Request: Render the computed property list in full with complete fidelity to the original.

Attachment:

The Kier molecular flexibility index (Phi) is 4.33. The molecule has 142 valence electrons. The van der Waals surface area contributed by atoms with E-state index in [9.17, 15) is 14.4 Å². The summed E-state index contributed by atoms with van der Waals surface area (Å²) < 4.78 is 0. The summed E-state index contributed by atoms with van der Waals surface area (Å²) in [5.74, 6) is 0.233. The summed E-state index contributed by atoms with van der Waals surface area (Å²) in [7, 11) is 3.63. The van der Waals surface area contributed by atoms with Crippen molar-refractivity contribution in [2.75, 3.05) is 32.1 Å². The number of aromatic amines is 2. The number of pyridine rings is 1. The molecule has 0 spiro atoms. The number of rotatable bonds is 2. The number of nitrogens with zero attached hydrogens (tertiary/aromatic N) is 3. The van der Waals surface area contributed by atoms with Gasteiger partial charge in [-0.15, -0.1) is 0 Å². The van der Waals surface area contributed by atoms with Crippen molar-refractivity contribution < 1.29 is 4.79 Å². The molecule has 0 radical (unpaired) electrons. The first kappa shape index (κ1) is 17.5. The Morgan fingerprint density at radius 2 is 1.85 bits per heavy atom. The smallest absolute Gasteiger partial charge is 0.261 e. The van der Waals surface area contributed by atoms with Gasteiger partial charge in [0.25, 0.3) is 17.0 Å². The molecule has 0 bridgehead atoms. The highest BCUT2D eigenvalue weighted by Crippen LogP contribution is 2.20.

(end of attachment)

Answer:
The Kier molecular flexibility index (Phi) is 4.33. The molecule has 142 valence electrons. The van der Waals surface area contributed by atoms with E-state index in [9.17, 15) is 14.4 Å². The summed E-state index contributed by atoms with van der Waals surface area (Å²) < 4.78 is 0. The summed E-state index contributed by atoms with van der Waals surface area (Å²) in [5.74, 6) is 0.233. The summed E-state index contributed by atoms with van der Waals surface area (Å²) in [7, 11) is 3.63. The van der Waals surface area contributed by atoms with Crippen molar-refractivity contribution in [2.75, 3.05) is 32.1 Å². The number of aromatic amines is 2. The number of pyridine rings is 1. The molecule has 0 spiro atoms. The number of rotatable bonds is 2. The number of nitrogens with zero attached hydrogens (tertiary/aromatic N) is 3. The van der Waals surface area contributed by atoms with Gasteiger partial charge in [-0.15, -0.1) is 0 Å². The van der Waals surface area contributed by atoms with Crippen molar-refractivity contribution < 1.29 is 4.79 Å². The molecule has 0 radical (unpaired) electrons. The first kappa shape index (κ1) is 17.5. The Morgan fingerprint density at radius 2 is 1.85 bits per heavy atom. The smallest absolute Gasteiger partial charge is 0.261 e. The van der Waals surface area contributed by atoms with Gasteiger partial charge in [0.25, 0.3) is 17.0 Å². The molecule has 0 bridgehead atoms. The highest BCUT2D eigenvalue weighted by Crippen LogP contribution is 2.20.